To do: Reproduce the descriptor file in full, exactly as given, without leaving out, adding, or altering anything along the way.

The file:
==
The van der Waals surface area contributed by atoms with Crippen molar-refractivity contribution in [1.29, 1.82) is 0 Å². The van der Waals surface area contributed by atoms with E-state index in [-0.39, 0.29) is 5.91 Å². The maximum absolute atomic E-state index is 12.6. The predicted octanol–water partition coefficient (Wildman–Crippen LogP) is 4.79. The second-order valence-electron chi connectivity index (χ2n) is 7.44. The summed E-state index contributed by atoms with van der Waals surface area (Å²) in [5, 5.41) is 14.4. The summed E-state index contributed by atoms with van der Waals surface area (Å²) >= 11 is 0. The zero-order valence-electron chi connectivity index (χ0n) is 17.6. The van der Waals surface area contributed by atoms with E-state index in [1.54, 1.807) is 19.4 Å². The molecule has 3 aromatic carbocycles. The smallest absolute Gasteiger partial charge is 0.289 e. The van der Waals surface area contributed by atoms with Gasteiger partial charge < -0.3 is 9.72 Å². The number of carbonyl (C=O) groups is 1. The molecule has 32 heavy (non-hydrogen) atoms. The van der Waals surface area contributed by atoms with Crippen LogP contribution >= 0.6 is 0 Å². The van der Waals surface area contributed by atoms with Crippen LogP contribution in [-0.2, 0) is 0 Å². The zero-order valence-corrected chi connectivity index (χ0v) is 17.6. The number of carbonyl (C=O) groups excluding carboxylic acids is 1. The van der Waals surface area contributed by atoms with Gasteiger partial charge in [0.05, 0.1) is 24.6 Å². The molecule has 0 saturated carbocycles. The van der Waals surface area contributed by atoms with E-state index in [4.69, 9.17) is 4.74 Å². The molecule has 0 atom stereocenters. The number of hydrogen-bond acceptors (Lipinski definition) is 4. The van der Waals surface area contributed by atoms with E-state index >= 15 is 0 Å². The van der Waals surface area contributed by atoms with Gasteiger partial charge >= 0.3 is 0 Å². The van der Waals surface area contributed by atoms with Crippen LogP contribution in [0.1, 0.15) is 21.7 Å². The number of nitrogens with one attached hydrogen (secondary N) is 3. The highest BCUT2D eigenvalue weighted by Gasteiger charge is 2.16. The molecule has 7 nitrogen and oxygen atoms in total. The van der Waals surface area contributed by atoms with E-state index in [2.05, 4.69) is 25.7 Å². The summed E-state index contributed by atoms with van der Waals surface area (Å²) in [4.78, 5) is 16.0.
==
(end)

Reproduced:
The van der Waals surface area contributed by atoms with Crippen molar-refractivity contribution in [1.29, 1.82) is 0 Å². The van der Waals surface area contributed by atoms with E-state index in [-0.39, 0.29) is 5.91 Å². The maximum absolute atomic E-state index is 12.6. The predicted octanol–water partition coefficient (Wildman–Crippen LogP) is 4.79. The second-order valence-electron chi connectivity index (χ2n) is 7.44. The summed E-state index contributed by atoms with van der Waals surface area (Å²) in [5, 5.41) is 14.4. The summed E-state index contributed by atoms with van der Waals surface area (Å²) >= 11 is 0. The zero-order valence-electron chi connectivity index (χ0n) is 17.6. The van der Waals surface area contributed by atoms with E-state index in [1.54, 1.807) is 19.4 Å². The molecule has 3 aromatic carbocycles. The smallest absolute Gasteiger partial charge is 0.289 e. The van der Waals surface area contributed by atoms with Gasteiger partial charge < -0.3 is 9.72 Å². The number of carbonyl (C=O) groups is 1. The molecule has 32 heavy (non-hydrogen) atoms. The van der Waals surface area contributed by atoms with Crippen LogP contribution >= 0.6 is 0 Å². The van der Waals surface area contributed by atoms with Crippen LogP contribution in [-0.2, 0) is 0 Å². The zero-order valence-corrected chi connectivity index (χ0v) is 17.6. The number of carbonyl (C=O) groups excluding carboxylic acids is 1. The van der Waals surface area contributed by atoms with Gasteiger partial charge in [0.05, 0.1) is 24.6 Å². The molecule has 0 saturated carbocycles. The van der Waals surface area contributed by atoms with E-state index in [4.69, 9.17) is 4.74 Å². The molecule has 0 atom stereocenters. The number of hydrogen-bond acceptors (Lipinski definition) is 4. The van der Waals surface area contributed by atoms with E-state index >= 15 is 0 Å². The van der Waals surface area contributed by atoms with Gasteiger partial charge >= 0.3 is 0 Å². The van der Waals surface area contributed by atoms with Crippen LogP contribution in [0.1, 0.15) is 21.7 Å². The number of nitrogens with one attached hydrogen (secondary N) is 3. The highest BCUT2D eigenvalue weighted by Gasteiger charge is 2.16. The molecule has 7 nitrogen and oxygen atoms in total. The van der Waals surface area contributed by atoms with E-state index in [2.05, 4.69) is 25.7 Å². The summed E-state index contributed by atoms with van der Waals surface area (Å²) in [4.78, 5) is 16.0.